The law of the internet is simple: either you do something I can't do myself (or get from someone else), or I pay you less than you'd like.
Why else would it be any other way?
Twenty years ago, self-publishing a record was difficult and expensive. A big label could get you shelf space at Tower easily, you couldn't. A big label could pay for a recording session with available capital, but it was difficult for you to find the money or take the risk. A big label could reach the dozens of music reviewers, and do it with credibility. Hard for you to do that yourself.
Now when someone comes to a successful musician and says, "we'll take 90% and you do all the work," they're opening the door to an uncomfortable conversation. The label has no assets, just desire. That's great, but that's exactly what the musician has, and giving up so much pie (and control over his destiny) hardly seems like a fair trade.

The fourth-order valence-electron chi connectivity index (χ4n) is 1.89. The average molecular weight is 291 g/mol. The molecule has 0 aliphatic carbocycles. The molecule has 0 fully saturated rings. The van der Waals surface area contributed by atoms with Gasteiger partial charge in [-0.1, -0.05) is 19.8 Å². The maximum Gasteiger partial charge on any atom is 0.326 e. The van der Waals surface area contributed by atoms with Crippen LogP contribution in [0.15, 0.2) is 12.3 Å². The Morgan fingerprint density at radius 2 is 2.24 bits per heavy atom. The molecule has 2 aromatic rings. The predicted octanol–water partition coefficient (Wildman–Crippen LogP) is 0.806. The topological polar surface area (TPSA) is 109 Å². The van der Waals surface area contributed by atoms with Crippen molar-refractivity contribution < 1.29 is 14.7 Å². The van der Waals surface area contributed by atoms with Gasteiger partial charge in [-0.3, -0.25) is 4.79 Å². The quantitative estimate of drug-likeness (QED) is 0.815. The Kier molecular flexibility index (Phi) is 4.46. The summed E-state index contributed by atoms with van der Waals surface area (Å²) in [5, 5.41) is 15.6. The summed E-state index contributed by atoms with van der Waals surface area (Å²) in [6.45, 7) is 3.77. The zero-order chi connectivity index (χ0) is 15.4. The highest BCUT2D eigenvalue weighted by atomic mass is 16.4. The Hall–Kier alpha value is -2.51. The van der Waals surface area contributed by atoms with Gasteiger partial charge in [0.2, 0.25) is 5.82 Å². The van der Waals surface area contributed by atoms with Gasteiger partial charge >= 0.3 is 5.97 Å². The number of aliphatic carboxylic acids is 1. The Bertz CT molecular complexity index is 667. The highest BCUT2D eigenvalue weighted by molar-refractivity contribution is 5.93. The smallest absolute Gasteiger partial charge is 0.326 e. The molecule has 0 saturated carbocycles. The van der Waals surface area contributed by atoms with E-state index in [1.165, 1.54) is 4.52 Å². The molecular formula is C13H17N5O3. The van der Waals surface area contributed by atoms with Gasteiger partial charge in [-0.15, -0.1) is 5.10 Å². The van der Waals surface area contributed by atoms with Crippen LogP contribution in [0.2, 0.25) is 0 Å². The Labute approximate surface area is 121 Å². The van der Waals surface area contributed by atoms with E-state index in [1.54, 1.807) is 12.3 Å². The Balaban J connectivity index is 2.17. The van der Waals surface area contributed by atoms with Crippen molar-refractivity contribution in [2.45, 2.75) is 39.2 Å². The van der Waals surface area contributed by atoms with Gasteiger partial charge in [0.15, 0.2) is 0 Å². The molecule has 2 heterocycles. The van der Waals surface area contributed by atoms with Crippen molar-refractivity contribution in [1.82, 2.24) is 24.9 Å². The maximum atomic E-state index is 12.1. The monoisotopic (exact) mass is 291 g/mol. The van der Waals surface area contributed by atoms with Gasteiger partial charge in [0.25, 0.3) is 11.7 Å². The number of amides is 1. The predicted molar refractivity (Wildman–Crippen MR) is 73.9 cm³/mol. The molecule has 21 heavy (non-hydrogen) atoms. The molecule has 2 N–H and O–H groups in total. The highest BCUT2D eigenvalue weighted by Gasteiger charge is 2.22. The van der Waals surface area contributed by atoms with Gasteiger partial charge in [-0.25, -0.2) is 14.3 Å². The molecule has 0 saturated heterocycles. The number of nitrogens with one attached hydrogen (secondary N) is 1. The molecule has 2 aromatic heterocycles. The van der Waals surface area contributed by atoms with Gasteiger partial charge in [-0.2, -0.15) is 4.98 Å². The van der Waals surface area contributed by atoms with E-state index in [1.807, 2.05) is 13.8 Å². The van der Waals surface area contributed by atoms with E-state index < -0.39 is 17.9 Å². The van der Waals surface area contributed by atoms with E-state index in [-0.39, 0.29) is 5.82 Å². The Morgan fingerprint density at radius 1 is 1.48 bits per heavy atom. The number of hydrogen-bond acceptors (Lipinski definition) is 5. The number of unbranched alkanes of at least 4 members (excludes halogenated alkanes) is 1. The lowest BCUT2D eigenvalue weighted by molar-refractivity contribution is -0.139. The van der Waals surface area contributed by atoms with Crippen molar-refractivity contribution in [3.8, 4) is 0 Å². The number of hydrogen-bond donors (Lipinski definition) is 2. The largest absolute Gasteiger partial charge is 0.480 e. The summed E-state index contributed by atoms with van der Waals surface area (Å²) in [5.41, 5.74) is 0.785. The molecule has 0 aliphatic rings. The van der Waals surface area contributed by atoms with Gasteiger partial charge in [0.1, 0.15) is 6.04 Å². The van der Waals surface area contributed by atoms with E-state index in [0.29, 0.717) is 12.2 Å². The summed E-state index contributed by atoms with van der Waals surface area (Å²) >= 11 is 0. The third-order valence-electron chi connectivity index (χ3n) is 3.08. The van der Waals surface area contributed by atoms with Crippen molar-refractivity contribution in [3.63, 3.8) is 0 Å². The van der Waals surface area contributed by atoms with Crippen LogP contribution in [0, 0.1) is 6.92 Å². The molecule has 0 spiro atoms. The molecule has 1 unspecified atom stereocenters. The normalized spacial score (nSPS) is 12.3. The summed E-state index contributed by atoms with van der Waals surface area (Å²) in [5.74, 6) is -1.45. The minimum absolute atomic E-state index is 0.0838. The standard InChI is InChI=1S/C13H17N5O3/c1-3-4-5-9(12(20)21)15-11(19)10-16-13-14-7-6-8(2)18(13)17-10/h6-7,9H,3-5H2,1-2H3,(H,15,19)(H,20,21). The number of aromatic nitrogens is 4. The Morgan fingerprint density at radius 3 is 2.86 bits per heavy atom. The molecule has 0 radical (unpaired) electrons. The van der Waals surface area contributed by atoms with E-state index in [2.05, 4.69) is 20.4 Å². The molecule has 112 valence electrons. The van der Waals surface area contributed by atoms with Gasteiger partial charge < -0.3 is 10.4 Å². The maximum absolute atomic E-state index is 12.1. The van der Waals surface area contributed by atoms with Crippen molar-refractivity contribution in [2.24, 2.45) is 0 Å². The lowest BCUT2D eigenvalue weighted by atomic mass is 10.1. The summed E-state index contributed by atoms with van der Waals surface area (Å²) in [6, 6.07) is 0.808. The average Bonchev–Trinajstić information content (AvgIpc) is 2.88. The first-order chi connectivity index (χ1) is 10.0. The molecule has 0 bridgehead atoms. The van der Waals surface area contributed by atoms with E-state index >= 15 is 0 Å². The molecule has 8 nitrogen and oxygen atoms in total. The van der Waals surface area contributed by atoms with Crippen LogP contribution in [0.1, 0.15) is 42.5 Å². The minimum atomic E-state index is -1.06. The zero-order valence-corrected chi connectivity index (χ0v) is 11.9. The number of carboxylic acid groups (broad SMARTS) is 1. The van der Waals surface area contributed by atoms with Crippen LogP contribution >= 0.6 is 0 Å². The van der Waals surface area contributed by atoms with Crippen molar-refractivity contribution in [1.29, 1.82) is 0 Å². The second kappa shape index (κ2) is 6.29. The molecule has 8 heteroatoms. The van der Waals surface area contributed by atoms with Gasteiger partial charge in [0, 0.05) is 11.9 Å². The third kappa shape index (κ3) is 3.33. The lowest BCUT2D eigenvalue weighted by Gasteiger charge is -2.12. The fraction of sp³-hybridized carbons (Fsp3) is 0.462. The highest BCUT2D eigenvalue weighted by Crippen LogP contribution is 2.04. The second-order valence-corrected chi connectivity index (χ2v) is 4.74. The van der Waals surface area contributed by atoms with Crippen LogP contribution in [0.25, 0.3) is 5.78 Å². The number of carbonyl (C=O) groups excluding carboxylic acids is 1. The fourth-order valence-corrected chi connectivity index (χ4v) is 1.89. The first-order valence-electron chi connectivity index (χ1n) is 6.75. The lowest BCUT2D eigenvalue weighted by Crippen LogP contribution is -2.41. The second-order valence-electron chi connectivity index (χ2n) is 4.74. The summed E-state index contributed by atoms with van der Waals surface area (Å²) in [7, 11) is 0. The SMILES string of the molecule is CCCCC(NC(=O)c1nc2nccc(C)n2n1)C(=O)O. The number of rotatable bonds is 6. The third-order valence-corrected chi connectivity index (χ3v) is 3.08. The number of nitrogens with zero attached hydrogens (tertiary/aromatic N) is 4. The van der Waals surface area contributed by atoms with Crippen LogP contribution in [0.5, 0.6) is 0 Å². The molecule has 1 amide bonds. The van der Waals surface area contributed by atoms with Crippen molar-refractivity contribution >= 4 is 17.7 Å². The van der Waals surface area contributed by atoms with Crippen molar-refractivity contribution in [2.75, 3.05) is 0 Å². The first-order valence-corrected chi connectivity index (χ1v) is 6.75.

Multiply this by a thousand industries and a billion freelancers and you come to one inescapable conclusion: be better, be different or be cheaper. And the last is no fun.